CRLC Seminar Series, ANU, 2009
Normal time: Tuesdays, 11.00am-12.30pm
Seminar Room B, HC Coombs Building (no.9), Australian National University
“Kinship systems of the Port Curtis Coral Coast region of Queensland”
This paper examines and compares the kinship systems of two contiguous language groups in southern Queensland: Gurang and Dappil. Although neighbours, the two groups represent quite dissimilar entities: one, Gurang, large inland, linguistically homogenous, and generally endogamous, and the other Dappil, geographically restricted to a small coastal and riparian environment, and in close contact with similarly disposed language groups of quite different ethnic composition. From an analysis of the structure of their respective kinship systems it is hypothesised that the systems themselves tell us something not only of the history of these language groups but the political imperatives guiding them at the time of sovereignty.
“External pressure prompts language change”
Much research has examined the origins of the Polynesians. This talk examines the developments within Polynesian languages and presents evidence for a dichotomy of kinds of language change based on socio-cultural environment. Not only is change in a language not constant across different modules of language, but it is not constant for different societal circumstances.
“Polynesian paradoxes: subgroups, wave models and the dialect geography of Proto Polynesian”
The Polynesian group is perhaps the best-defined major subgroup in the Austronesian language family. A massive body of innovations, phonological, morphosyntactic and lexical, marks Polynesian off from all other Oceanic languages. The sheer number of innovations points to a very long period of development as a single language after Polynesian separated from its nearest living relatives. It appears that the branch of Central Pacific that became Proto Polynesian (PPn), maintained a high degree of homogeneity for around 1000 years after its speakers first settled the various island groups of eastern Fiji and western Polynesia.
Nevertheless, a number of questions concerning the development and breakup of PPn have not been fully resolved, including the following.
(1) On the evidence of phonological and morphological innovations PPn diverged into two primary branches: Tongic and Nuclear Polynesian. Why is this split not reflected in standard lexicostatistical comparisons?
(2) When did PPn break up? Did the innovations defining the Nuclear Pn subgroup develop late in the Pre PPn period, marking the permanent separation of Tongic and Nuclear Polynesian dialects into independent speech traditions, or did they develop much earlier, persisting as dialectal features during the long period of relatively unified development? If the latter were the case, anyone trying to draw a family tree for Polynesian would face a paradox: the node at which the two major branches of Polynesian separated does not coincide with the end of the Pre PPn period.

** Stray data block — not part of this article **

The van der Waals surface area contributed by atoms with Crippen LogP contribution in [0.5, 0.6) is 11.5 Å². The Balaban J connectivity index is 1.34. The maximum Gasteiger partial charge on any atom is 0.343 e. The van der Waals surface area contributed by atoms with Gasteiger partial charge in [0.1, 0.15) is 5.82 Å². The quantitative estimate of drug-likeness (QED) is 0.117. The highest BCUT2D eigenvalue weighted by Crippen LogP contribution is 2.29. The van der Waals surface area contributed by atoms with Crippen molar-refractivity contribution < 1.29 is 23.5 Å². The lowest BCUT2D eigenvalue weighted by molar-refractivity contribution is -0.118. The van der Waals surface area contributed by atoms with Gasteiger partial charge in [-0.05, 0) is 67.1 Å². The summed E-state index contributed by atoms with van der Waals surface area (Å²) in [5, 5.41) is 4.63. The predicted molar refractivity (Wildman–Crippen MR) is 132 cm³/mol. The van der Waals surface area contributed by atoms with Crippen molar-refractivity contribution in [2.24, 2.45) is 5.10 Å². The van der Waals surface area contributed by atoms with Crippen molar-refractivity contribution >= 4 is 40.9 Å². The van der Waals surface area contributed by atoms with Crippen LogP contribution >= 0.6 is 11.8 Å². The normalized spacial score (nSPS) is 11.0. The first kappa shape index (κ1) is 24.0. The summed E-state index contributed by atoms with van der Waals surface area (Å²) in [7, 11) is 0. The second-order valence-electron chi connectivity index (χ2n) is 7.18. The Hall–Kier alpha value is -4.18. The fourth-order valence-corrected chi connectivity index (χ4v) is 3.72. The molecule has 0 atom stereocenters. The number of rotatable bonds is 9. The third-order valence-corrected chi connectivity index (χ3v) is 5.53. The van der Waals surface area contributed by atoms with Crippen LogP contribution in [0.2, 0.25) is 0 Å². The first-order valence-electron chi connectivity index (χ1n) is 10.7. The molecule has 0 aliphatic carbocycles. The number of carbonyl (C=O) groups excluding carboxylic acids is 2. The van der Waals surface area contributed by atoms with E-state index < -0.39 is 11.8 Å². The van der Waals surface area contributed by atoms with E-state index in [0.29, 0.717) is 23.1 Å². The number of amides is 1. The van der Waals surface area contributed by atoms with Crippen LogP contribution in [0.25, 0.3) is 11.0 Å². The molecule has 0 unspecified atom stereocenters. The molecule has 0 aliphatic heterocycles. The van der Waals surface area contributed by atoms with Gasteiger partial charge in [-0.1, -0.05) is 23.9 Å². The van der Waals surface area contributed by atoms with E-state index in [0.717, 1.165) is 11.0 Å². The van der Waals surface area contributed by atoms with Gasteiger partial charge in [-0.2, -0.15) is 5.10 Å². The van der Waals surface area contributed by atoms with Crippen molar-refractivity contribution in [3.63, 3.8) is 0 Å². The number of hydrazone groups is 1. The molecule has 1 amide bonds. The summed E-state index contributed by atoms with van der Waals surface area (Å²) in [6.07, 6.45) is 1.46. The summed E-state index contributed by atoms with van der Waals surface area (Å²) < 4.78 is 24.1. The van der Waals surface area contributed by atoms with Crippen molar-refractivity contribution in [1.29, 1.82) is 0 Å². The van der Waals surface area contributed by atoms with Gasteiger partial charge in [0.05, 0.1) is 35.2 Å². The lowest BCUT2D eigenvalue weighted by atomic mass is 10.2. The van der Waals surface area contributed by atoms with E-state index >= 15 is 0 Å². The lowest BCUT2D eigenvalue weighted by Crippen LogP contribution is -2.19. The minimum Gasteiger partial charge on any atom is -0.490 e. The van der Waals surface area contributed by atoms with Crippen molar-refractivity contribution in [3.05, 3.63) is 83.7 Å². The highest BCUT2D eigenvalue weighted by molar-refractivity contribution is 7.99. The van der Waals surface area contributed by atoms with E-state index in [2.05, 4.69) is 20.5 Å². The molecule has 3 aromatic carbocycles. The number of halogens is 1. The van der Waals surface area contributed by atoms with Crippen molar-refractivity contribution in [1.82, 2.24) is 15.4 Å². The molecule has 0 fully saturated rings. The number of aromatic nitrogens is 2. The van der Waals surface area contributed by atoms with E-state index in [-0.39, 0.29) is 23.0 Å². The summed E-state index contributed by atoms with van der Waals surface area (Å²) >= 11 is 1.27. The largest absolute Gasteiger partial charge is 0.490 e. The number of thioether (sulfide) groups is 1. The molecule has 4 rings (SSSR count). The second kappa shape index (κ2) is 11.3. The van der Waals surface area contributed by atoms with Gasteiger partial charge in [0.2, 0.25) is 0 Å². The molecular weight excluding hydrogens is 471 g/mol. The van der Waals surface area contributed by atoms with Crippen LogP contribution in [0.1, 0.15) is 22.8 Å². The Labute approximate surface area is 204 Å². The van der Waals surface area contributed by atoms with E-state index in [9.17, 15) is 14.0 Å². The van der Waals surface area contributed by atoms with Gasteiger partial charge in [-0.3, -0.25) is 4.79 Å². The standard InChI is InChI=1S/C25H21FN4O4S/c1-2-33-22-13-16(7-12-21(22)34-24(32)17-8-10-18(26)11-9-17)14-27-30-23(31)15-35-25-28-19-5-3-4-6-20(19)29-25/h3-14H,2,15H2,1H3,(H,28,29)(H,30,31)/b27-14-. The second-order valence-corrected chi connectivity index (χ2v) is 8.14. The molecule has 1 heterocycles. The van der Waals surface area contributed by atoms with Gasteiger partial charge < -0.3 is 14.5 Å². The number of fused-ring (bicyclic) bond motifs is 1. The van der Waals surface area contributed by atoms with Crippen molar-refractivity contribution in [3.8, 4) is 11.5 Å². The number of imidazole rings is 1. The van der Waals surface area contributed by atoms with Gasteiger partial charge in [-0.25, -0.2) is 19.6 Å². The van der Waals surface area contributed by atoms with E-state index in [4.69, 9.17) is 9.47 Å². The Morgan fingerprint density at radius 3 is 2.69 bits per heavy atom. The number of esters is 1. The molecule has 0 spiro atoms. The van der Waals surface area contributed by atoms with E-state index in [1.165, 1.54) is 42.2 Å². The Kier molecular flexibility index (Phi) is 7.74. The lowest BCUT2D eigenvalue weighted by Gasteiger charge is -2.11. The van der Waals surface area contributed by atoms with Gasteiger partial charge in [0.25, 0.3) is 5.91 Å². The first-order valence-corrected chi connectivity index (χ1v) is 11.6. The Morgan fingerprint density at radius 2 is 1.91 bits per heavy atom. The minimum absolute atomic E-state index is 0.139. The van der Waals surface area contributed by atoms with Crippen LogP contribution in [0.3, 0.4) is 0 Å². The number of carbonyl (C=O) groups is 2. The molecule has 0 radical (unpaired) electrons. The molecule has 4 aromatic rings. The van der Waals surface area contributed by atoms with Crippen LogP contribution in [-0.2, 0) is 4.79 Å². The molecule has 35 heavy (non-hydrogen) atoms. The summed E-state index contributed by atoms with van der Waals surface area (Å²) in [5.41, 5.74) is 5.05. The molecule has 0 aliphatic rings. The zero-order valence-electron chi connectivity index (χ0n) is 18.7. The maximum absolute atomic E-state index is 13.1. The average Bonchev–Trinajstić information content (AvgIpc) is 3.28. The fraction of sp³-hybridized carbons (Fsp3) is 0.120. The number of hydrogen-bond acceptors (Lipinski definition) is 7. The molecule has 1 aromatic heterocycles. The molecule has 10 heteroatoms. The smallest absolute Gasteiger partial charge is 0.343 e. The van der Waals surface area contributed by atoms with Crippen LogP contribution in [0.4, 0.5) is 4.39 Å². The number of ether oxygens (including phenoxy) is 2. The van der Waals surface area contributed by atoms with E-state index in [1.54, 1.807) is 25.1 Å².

(3) How adequate is the family tree (subgrouping) model for showing the historical relationships of the Polynesian languages? Dyen (1981) and Rensch (1987) have proposed that we abandon the family tree model for this purpose and view the Polynesian group, and particularly the speech traditions of western Polynesia, as a dialect complex within which it is difficult or impossible to define discrete subgroups. Does this proposal have merit?
To tackle these questions one needs to reconstruct the dialect geography of the early stages of Polynesian, carefully examining the distribution of innovations and borrowings that can be associated with this period, and to see how far the linguistic evidence correlates with the early history of Polynesia as indicated by archaeological evidence. This paper seeks to proceed along these lines, building on previous work.
“The Austroasiatic Central Riverine Hypothesis”
Recent attention has focused on the question of localizing the Austroasiatic homeland, especially interdisciplinary inquiries seeking correlations between linguistics, genetics, and archaeology. Among the various suggestions that have been offered over the years, one can distinguish three essential ideas:
- a western origin, in northern India or in the vicinity of the Bay of Bengal
- a northern origin, in central or southern China
- a central origin, within Southeast Asia
The first of these was advanced on the basis that Munda languages are morphologically archaic; the second view has found support in supposed Austroasiatic loans into Old Chinese; while the third is mostly a centre-of-gravity argument that finds no bases for locating the ancestors of the Mons, Khmers and others outside of their known historical locations. In recent conference presentations Gerard Diffloth has argued that the Austroasiatic lexicon rules out a temperate zone (i.e. China) origin in favour of a tropical homeland, which would narrow the possibilities to 1. or 3. above. But how can one build further on this insight? I argue that the comparative analysis of lexicon and phonology suggests a flat or rake-like family tree, consistent with an ancient dialect chain strung out along a distinct geographical corridor. The mainland of Southeast Asia offers just such corridors in the form of north-south running river valleys, especially the Mekong, Chao Phraya and the Irrawaddy. A parsimonious analysis of possible migration routes out of such a homeland suggests a zone centred on the middle Mekong, in the lowlands of northeast Thailand and southern Laos.
Such a model anticipates that the ancient Austroasiatics were basically a riverine society that first spread along waterways, adapting secondarily to upland environments, particularly those who moved north and west.
“Proto-Mirndi and the origin of subsections”
Mark Harvey's recent book Proto-Mirndi (2008) is to be celebrated as the first published book entirely devoted to a historical-comparative study of an Australian language family. It is of particular interest since this family is discontinuous, with western languages in the lower Victoria River basin and eastern languages in the Barkly Tableland. The first part of the paper is a general assessment of the reconstructions and methods used.
The second discussion topic is a prominent sub-theme in the book: a reanalysis of the hypotheses and chronologies of the origin and diffusion of subsections (an eightfold sociocentric division) in McConvell (1985 etc), pointing to what Harvey believes is an earlier origin. Other challenges to McConvell's work are also examined, e.g. the hypothesis that diffusion of the terms into Arandic cannot be understood solely in terms of strict 'linguistic stratigraphy' but must take into account the (imperfect) remodeling of loans to conform to expected sound correspondences by speakers. This leads into discussion of the origin and diffusion of sections, a four-fold division found widely in Australia, from which subsections arose by interaction and merger in the upper Daly River area. This is the topic of another talk in second semester.